Professor to offer class on climate justice


SF State Professor Philip Klasky sits next to the pond with giant rocks on campus to take a portrait Wednesday,April 15. (Angelica Williams / Xpress)

Ethnic studies professor Philip Klasky garnered support and input from student activists for a new class on climate justice that could be offered next semester during a meeting April 9 at the J. Paul Leonard Library.

The class, called “Race, Activism and Climate Justice,” was proposed by Klasky in January and will explore the unequal effects climate change has on different groups of people. As both an academic and an environmental activist, he believes a class like this is long overdue at SF State.

“Studying climate change is not sufficient to look at the entire picture of the impact on different peoples–low income and peoples of color,” Klasky said. “When we look at the impact of climate change, we have already seen and will continue to see unequal impacts.”

Other universities in California have added climate justice to their class schedules and Klasky said he wanted to bring a similar course to SF State. He said the University should dedicate its resources to helping solve climate change problems.

Liana Derus, who studies environmental and sustainability issues and is a member of SF State’s Environmentally Concerned Organization of Students, an organization that promotes sustainability on campus, said she agreed with Klasky on the importance of studying environmental issues and dedicating University funds to the expansion.

“The year to care about (climate justice) was 50 years ago, not tomorrow, not next year,” Derus said. “It’s incredibly time-sensitive. I don’t think there’s a more important issue to be focusing on.”

Klasky reviewed the syllabus with students during the meeting and said the curriculum will include examining “cli-fi” or “climate-fiction” novels and movies, satirical bits from Jon Stewart and Stephen Colbert and student-led discussions about the content of the class. He explained the course will be divided into three parts: understanding the science of climate change, environmental justice and solutions.

SF State Professor Philip Klasky sits next to the pond with giant rocks on campus to take a portrait Wednesday,April 15. (Angelica Williams / Xpress)
SF State Professor Philip Klasky sits next to the pond with giant rocks on campus to take a portrait Wednesday,April 15. (Angelica Williams / Xpress)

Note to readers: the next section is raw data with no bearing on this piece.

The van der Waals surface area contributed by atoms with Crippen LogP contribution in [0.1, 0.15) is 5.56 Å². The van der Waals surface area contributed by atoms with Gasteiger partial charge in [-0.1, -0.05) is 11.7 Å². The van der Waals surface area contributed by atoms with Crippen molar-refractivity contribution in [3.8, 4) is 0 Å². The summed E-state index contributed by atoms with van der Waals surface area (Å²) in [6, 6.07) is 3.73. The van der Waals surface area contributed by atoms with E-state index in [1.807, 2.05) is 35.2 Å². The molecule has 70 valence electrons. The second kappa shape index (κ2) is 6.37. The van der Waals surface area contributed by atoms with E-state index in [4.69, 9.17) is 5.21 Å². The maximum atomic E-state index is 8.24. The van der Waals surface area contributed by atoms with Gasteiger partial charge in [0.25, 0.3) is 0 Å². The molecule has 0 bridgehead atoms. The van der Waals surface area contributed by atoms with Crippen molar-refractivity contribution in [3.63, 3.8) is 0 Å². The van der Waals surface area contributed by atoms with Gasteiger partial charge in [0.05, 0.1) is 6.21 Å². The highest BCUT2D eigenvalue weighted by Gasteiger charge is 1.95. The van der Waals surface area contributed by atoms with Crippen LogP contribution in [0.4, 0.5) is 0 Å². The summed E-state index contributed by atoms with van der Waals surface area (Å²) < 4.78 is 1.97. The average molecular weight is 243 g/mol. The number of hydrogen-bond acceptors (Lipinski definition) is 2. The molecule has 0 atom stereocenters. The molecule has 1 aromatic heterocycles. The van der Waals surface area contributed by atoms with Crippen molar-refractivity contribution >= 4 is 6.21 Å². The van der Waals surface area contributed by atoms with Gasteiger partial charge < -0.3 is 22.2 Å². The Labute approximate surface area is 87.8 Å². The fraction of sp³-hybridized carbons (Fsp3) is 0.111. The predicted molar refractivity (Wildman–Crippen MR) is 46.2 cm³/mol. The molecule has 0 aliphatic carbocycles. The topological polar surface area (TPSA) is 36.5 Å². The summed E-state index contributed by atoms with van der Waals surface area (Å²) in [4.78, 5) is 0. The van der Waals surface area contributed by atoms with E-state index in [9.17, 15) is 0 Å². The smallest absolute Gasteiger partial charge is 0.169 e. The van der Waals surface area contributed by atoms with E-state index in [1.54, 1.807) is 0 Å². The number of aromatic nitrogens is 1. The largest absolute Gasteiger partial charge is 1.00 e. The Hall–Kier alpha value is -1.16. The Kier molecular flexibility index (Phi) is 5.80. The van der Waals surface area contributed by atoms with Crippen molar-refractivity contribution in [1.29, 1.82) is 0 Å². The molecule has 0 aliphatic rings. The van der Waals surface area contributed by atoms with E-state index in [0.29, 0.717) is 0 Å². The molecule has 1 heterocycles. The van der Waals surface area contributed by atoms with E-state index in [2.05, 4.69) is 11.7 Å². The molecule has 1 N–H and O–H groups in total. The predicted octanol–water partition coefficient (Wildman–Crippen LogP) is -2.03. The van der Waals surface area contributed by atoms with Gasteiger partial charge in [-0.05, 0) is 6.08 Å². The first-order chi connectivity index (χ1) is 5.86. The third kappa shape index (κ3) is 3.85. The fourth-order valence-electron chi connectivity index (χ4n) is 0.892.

Imani C. Davis, a member of ECOS and the Black and Brown Liberation Coalition at SF State, said that studying both environment and social justice is crucial to understanding the environmental movement and other movements like Black Lives Matter.

“We’re all being oppressed by the same institutions, just in different ways,” Davis said.

Davis praised Klasky’s sensitivity with talking about an issue like climate change.

“He was really kind and gentle with the subject,” Davis said. “He understood just how deeply traumatic this stuff is and how after taking in the information, people needed to have a step back and talk. I think he would be a great professor for that.”

Unlike geoscience classes which explain the process of climate change, Klasky’s class will focus on the social justice aspect of climate change.

“This course is going to be very different from other courses on this campus, excellent courses on this campus, about climate change and environmental justice because this course will talk about issues of race, income and gender,” Klasky said.

Klasky said he has high hopes for the course because he wants it to be approved as a general education class so that a variety of people will take it, instead of only students interested in climate change.

“I predict that this class will be very popular, not because of me or whatever, but because students are so hungry right now to learn more about what’s happening to the environment,” Klasky said. “They’re freaked out and they don’t know what to do about it, like the general population.”

Derus said she is interested to see what the class will bring to the SF State community.

“I think it’s absolutely essential that a course like this comes to life, and I don’t see a better place for it than at SF State,” Derus said.